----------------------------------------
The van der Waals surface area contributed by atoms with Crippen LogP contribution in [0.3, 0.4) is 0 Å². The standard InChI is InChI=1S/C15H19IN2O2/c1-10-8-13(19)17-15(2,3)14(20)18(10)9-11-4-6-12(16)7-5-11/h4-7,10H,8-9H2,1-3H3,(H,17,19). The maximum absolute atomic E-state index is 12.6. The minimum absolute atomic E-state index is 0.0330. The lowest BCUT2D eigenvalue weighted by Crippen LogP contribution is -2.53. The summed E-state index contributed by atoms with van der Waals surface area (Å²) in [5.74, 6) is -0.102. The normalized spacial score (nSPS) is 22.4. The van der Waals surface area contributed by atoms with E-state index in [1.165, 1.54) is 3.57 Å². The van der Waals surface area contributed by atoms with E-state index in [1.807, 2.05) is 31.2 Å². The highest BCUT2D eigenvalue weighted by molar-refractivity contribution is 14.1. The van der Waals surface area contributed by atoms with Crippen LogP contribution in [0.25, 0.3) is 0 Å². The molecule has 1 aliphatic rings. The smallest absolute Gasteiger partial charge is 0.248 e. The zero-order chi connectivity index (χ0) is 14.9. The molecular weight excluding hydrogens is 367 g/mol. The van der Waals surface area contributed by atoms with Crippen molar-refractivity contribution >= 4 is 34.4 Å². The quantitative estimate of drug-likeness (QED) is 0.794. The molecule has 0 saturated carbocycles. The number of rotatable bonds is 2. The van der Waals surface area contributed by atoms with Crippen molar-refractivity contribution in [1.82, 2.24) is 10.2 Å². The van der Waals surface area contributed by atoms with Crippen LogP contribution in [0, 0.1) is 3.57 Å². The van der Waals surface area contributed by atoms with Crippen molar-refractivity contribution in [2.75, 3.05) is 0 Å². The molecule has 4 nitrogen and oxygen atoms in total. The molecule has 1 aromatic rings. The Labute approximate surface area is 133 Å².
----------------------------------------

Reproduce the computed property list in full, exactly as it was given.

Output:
The van der Waals surface area contributed by atoms with Crippen LogP contribution in [0.3, 0.4) is 0 Å². The standard InChI is InChI=1S/C15H19IN2O2/c1-10-8-13(19)17-15(2,3)14(20)18(10)9-11-4-6-12(16)7-5-11/h4-7,10H,8-9H2,1-3H3,(H,17,19). The maximum absolute atomic E-state index is 12.6. The minimum absolute atomic E-state index is 0.0330. The lowest BCUT2D eigenvalue weighted by Crippen LogP contribution is -2.53. The summed E-state index contributed by atoms with van der Waals surface area (Å²) in [5.74, 6) is -0.102. The normalized spacial score (nSPS) is 22.4. The van der Waals surface area contributed by atoms with E-state index in [1.165, 1.54) is 3.57 Å². The van der Waals surface area contributed by atoms with E-state index in [1.807, 2.05) is 31.2 Å². The highest BCUT2D eigenvalue weighted by molar-refractivity contribution is 14.1. The van der Waals surface area contributed by atoms with Crippen LogP contribution in [0.25, 0.3) is 0 Å². The molecule has 1 aliphatic rings. The smallest absolute Gasteiger partial charge is 0.248 e. The zero-order chi connectivity index (χ0) is 14.9. The molecular weight excluding hydrogens is 367 g/mol. The van der Waals surface area contributed by atoms with Crippen molar-refractivity contribution >= 4 is 34.4 Å². The quantitative estimate of drug-likeness (QED) is 0.794. The molecule has 0 saturated carbocycles. The number of rotatable bonds is 2. The van der Waals surface area contributed by atoms with Crippen molar-refractivity contribution in [1.82, 2.24) is 10.2 Å². The van der Waals surface area contributed by atoms with Crippen LogP contribution in [0, 0.1) is 3.57 Å². The van der Waals surface area contributed by atoms with Crippen molar-refractivity contribution in [2.75, 3.05) is 0 Å². The molecule has 4 nitrogen and oxygen atoms in total. The molecule has 1 aromatic rings. The Labute approximate surface area is 133 Å².